And fourth, the “making disciples” rhetoric is dangerous because it has an unhealthy focus on the method of training as over against the content of teaching. A pastor I mentioned above insists that the church’s main mission is not to teach but to “make disciples”; apparently, for him teaching is not the central activity when one “makes disciples,” something else is. I have been criticized many times on the mission field by other Reformed missionaries for “over-intellectualizing” the Gospel. By that, they meant I was consistently teaching the Gospel as it applied to every area of life, from the personal life of the believer to science, education, psychology, government, economics, etc. The other missionaries believed that it was unnecessary, that what was needed was less teaching, but training “in the spirit of humbleness and compassion.” One of them insisted to teach his local converts for a year on the “love of God” and delivered numerous sermons and lectures on how to act “in the love of God,” hoping that the right method will somehow “make disciples.” Al Mohler, the president of the Southern Baptist Seminary in Kentucky, while insisting that the church’s main mission is to “make disciples,” at the same time declares that “there is no such thing as a Christian culture or Christian government,” thus limiting the content of Christian teaching to personal piety only. Michael Horton does the same: He has a whole book on “recovering God’s strategy for making disciples” but at the same time he claims that the culture should remain secular, and even that the Reformation was about secularizing the culture! Logically, if there is no such thing as Christian culture or Christian government, then there can’t be such thing as Christian doctrine of culture or government; or, at the very least, any attempt at making such doctrine will be severely limited at best. Thus these teachers believe that the process of “making disciples” doesn’t have to include a comprehensive teaching to every area of life; culture and government, for example, can not be part of the Christian life because they can not be Christian to start with.

Unfortunately for these gentlemen, no method of training can substitute for the content of teaching. If what is taught is a truncated Gospel, limited to personal conversion and to the personal life of the believer, then what we should expect is Christians who do not understand the Gospel as it applies to every area of life. If certain areas of life are excluded by a dismissive attitude (“there is no such thing as a Christian culture, government, etc.”), then we should expect Christians to be lacking in knowledge in these areas, and therefore ignorant as to what a Christian should do. Obedience, availability, worship, and the other “characteristics of a disciple” can not produce knowledge in areas if that knowledge is excluded from the teaching in the first place. There are many methods of teaching in the Bible, and there is not one that is set aside as special “making disciples.” Paul himself was a disciple of Jesus Christ (1 Cor. 11:1) but he only met Christ personally for several minutes on the road to Damascus. Timothy was a disciple even before he met Paul or any of the apostles (Acts 16:1). As a personal example, I have been a disciple of several great Christian men, and I only know personally one of them, and only see him once a year. In the final account, it is not the method that produces disciples but the content of teaching; when the teaching is limited in scope, the result is “Praise God no one saw us.”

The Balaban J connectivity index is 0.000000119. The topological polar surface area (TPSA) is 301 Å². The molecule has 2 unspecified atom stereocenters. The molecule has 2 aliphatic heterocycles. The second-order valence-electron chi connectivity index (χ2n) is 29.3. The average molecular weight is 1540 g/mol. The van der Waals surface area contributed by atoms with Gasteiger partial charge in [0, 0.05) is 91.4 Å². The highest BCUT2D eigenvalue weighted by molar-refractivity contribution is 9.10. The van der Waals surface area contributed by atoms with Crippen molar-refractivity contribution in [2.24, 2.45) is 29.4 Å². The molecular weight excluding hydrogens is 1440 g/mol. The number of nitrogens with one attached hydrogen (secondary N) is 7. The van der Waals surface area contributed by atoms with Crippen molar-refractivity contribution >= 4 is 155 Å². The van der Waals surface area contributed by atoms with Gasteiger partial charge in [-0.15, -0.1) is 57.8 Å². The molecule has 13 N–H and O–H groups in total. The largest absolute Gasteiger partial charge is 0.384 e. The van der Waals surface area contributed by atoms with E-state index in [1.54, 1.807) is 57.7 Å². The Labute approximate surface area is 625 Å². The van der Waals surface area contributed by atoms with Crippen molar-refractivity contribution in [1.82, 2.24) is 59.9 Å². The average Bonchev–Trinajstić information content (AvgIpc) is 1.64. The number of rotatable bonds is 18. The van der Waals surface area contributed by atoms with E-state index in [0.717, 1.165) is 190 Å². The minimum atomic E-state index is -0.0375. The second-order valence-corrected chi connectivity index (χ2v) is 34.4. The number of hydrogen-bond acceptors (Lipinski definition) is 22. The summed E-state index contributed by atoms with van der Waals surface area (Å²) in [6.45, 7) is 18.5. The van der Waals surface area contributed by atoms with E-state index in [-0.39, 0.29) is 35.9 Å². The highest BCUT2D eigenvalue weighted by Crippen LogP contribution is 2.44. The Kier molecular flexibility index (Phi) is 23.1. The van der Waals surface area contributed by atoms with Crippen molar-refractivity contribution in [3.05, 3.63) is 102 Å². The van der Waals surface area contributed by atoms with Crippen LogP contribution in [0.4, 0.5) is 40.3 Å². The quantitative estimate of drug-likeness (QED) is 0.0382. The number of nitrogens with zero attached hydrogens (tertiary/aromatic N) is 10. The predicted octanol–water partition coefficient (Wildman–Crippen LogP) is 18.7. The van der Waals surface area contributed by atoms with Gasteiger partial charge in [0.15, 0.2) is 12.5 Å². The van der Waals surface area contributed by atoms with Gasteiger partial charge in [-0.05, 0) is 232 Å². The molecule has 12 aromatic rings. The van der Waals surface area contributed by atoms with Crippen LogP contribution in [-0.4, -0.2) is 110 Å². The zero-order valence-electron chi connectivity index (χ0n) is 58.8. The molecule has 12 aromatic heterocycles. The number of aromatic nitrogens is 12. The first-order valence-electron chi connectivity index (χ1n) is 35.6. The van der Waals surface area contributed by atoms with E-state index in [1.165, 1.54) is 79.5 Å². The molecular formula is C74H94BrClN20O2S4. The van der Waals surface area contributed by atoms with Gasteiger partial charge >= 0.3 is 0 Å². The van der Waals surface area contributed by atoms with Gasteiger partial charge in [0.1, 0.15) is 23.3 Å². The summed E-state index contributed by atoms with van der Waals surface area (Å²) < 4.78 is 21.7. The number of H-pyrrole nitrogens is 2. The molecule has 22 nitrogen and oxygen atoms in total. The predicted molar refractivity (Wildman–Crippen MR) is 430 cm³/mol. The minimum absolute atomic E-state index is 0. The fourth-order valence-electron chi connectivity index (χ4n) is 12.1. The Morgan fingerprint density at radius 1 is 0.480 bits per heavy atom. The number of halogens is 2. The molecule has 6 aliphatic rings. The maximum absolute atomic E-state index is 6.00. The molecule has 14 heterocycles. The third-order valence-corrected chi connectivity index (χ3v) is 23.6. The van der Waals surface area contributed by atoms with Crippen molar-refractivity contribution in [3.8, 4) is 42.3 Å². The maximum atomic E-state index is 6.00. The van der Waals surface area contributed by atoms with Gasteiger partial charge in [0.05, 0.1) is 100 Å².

The question now is: If not “making disciples,” then what is the alternative solution? The church has a problem today with Christians who are only half-hearted Christians. We are losing our children, and we are even losing many adults. And those adults that stay in the church often have pagan minds, viewing the world around them not through the worldview of the Bible but through the eyes of the pagan culture around them. What can change this situation?

I will talk about that in the next article.